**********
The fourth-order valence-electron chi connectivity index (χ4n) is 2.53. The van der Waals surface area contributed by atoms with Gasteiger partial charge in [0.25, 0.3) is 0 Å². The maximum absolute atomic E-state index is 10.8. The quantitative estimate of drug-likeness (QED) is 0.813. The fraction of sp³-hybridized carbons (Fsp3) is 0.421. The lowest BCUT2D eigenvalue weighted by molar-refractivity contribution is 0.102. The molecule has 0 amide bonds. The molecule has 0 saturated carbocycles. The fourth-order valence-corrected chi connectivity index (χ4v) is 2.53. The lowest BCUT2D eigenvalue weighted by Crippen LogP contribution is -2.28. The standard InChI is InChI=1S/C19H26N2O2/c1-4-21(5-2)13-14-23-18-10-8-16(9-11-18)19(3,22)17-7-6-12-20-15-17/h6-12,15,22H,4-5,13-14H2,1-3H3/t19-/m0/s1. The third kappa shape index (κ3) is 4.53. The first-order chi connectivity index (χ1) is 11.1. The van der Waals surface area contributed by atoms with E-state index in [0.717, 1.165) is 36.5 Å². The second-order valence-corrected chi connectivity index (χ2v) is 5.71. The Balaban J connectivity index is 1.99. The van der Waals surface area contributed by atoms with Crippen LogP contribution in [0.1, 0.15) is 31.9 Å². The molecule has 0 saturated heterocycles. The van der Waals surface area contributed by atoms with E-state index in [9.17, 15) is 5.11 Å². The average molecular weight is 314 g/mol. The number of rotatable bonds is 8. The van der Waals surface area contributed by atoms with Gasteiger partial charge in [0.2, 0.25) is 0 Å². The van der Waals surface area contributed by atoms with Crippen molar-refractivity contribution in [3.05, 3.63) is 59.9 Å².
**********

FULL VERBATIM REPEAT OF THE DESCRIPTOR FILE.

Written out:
The fourth-order valence-electron chi connectivity index (χ4n) is 2.53. The van der Waals surface area contributed by atoms with Gasteiger partial charge in [0.25, 0.3) is 0 Å². The maximum absolute atomic E-state index is 10.8. The quantitative estimate of drug-likeness (QED) is 0.813. The fraction of sp³-hybridized carbons (Fsp3) is 0.421. The lowest BCUT2D eigenvalue weighted by molar-refractivity contribution is 0.102. The molecule has 0 amide bonds. The molecule has 0 saturated carbocycles. The fourth-order valence-corrected chi connectivity index (χ4v) is 2.53. The lowest BCUT2D eigenvalue weighted by Crippen LogP contribution is -2.28. The standard InChI is InChI=1S/C19H26N2O2/c1-4-21(5-2)13-14-23-18-10-8-16(9-11-18)19(3,22)17-7-6-12-20-15-17/h6-12,15,22H,4-5,13-14H2,1-3H3/t19-/m0/s1. The third kappa shape index (κ3) is 4.53. The first-order chi connectivity index (χ1) is 11.1. The van der Waals surface area contributed by atoms with E-state index in [0.717, 1.165) is 36.5 Å². The second-order valence-corrected chi connectivity index (χ2v) is 5.71. The Balaban J connectivity index is 1.99. The van der Waals surface area contributed by atoms with Crippen LogP contribution in [0.1, 0.15) is 31.9 Å². The molecule has 0 saturated heterocycles. The van der Waals surface area contributed by atoms with E-state index in [9.17, 15) is 5.11 Å². The average molecular weight is 314 g/mol. The number of rotatable bonds is 8. The van der Waals surface area contributed by atoms with Gasteiger partial charge in [0.2, 0.25) is 0 Å². The van der Waals surface area contributed by atoms with Crippen molar-refractivity contribution in [3.05, 3.63) is 59.9 Å².